SEOUL, March 17 (Korea Bizwire) — A mask that can be reused and still maintain its filtering function after being washed more than 20 times has been developed.
Much attention is paid on whether the new mask filter can solve the problem mask shortages amid the growing coronavirus outbreak.
A team of researchers from the Korea Advanced Institute of Science and Technology (KAIST) said Monday they have developed a nanofiber filter that maintains filter efficiency even after washing with an “Insulated Block Electrospinning” method that intersects or aligns nanofiber at right angles in a cross-shaped pattern.
The existing melt blown filters are non-woven, randomly intertwined fibers, with varying pore sizes, and require multiple filters to be overlaid to block even small particles.
In addition, static electricity formed on the surface of the fiber disappears when it touches moisture, and after a certain period of time, the efficiency of the filter decreases drastically when it is washed or worn.
The new filter is made by crossing fine nanofiber at right angles or by tightly aligning fibers in a row, with smaller and equally spaced air holes.
This allows the same blocking efficiency with less thickness than conventional filters. The masks are airy and make it easy to breathe as well.
Even after washing with ethanol or soap several times, the particle blocking function was maintained.
Although the team hand-washed the filter more than 20 times with soap and immersed it in an ethanol solution for more than three hours, the structure of the filter remained unchanged and the performance remained at 94 percent compared to the initial performance.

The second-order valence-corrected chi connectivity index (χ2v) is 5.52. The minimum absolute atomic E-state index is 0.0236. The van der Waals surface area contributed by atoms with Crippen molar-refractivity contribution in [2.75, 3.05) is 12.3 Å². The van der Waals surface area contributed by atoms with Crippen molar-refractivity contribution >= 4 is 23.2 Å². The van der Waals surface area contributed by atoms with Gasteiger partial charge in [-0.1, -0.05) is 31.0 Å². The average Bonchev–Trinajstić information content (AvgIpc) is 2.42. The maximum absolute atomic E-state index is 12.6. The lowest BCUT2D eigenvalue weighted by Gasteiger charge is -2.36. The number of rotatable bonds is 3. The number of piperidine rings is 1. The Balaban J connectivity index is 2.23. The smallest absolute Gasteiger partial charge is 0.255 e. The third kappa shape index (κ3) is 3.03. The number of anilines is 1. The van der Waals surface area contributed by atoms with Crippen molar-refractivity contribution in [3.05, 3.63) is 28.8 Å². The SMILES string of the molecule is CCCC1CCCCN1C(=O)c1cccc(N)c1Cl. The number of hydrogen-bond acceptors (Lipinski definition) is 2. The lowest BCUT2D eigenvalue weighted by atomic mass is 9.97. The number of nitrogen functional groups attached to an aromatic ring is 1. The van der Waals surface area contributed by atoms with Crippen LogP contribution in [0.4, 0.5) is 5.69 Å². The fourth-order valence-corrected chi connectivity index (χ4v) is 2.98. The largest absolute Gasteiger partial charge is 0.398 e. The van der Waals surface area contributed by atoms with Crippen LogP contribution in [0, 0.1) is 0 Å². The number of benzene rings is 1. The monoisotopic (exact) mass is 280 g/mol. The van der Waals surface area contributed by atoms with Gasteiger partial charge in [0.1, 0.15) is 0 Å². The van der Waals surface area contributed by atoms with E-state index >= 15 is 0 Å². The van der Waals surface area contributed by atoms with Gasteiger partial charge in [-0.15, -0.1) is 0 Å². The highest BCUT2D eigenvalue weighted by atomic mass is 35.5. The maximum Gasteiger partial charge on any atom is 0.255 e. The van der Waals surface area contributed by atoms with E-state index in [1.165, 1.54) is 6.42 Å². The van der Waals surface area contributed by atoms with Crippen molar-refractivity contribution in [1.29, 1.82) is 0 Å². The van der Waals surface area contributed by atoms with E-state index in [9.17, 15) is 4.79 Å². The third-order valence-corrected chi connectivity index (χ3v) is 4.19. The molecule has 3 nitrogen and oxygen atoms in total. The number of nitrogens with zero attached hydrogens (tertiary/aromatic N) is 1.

Furthermore, the mask was still able to block particles better than a KF80 mask even after it was folded and bent more than 4,000 times.
The team also developed cotton mask that can make use of the reusable filters.
When considering the masks and filters can be washed with ethanol spray or soap and reused 10 to 20 times, people can live a month, or even longer, with two to three filters.
A KAIST startup company established in February of last year can produce a filter sheet 35 centimeters wide and 7 meters long in an hour. Using this method, the company can manufacture an average of 1,500 mask filters per day.
Professor Kim Il-doo of KAIST, who led the research team, said, “The mask can be reused with ethanol disinfection or light hand washing, which will solve the environmental problem caused by the loss of masks and the disposal of masks.”
“We plan to expand the facilities for mass production by using related procedures such as approval from the Ministry of Food and Drug Safety,” he added.
D. M. Park (email@example.com)